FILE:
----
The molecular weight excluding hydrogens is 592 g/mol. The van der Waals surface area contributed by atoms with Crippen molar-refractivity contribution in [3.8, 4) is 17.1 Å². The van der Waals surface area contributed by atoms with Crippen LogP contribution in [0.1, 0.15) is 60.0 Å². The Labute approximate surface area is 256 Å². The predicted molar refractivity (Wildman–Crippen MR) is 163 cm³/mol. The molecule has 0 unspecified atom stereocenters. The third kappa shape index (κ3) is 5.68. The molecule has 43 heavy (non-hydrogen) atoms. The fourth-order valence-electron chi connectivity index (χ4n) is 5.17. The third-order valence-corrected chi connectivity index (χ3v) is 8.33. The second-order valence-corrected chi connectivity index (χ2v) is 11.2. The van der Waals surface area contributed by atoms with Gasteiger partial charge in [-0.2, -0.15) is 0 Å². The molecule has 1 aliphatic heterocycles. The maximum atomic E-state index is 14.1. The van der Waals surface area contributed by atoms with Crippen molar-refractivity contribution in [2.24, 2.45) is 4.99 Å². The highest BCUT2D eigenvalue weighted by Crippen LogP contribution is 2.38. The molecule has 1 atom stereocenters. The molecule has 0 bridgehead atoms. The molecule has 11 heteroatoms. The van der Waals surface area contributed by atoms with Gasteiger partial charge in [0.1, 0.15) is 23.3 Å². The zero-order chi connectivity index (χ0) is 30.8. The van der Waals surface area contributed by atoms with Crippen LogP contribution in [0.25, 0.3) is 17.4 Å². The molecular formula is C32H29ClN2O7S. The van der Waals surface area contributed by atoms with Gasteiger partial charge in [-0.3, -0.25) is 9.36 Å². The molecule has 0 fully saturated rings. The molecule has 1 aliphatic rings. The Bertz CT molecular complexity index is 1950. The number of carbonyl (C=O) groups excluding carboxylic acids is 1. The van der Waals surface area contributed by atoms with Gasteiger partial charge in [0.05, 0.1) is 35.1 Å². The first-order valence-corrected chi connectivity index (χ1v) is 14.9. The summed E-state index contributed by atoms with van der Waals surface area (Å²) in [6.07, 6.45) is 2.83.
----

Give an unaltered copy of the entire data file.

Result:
The molecular weight excluding hydrogens is 592 g/mol. The van der Waals surface area contributed by atoms with Crippen molar-refractivity contribution in [3.8, 4) is 17.1 Å². The van der Waals surface area contributed by atoms with Crippen LogP contribution in [0.1, 0.15) is 60.0 Å². The Labute approximate surface area is 256 Å². The predicted molar refractivity (Wildman–Crippen MR) is 163 cm³/mol. The molecule has 0 unspecified atom stereocenters. The third kappa shape index (κ3) is 5.68. The molecule has 43 heavy (non-hydrogen) atoms. The fourth-order valence-electron chi connectivity index (χ4n) is 5.17. The third-order valence-corrected chi connectivity index (χ3v) is 8.33. The second-order valence-corrected chi connectivity index (χ2v) is 11.2. The van der Waals surface area contributed by atoms with Gasteiger partial charge in [-0.2, -0.15) is 0 Å². The molecule has 1 aliphatic heterocycles. The maximum atomic E-state index is 14.1. The van der Waals surface area contributed by atoms with Crippen molar-refractivity contribution in [2.24, 2.45) is 4.99 Å². The highest BCUT2D eigenvalue weighted by Crippen LogP contribution is 2.38. The molecule has 1 atom stereocenters. The molecule has 0 bridgehead atoms. The molecule has 11 heteroatoms. The van der Waals surface area contributed by atoms with Gasteiger partial charge in [0.1, 0.15) is 23.3 Å². The zero-order chi connectivity index (χ0) is 30.8. The van der Waals surface area contributed by atoms with Crippen LogP contribution in [0.25, 0.3) is 17.4 Å². The molecular formula is C32H29ClN2O7S. The van der Waals surface area contributed by atoms with Gasteiger partial charge in [-0.3, -0.25) is 9.36 Å². The molecule has 0 fully saturated rings. The molecule has 1 aliphatic rings. The Bertz CT molecular complexity index is 1950. The number of carbonyl (C=O) groups excluding carboxylic acids is 1. The van der Waals surface area contributed by atoms with Gasteiger partial charge in [0.05, 0.1) is 35.1 Å². The first-order valence-corrected chi connectivity index (χ1v) is 14.9. The summed E-state index contributed by atoms with van der Waals surface area (Å²) in [6.07, 6.45) is 2.83.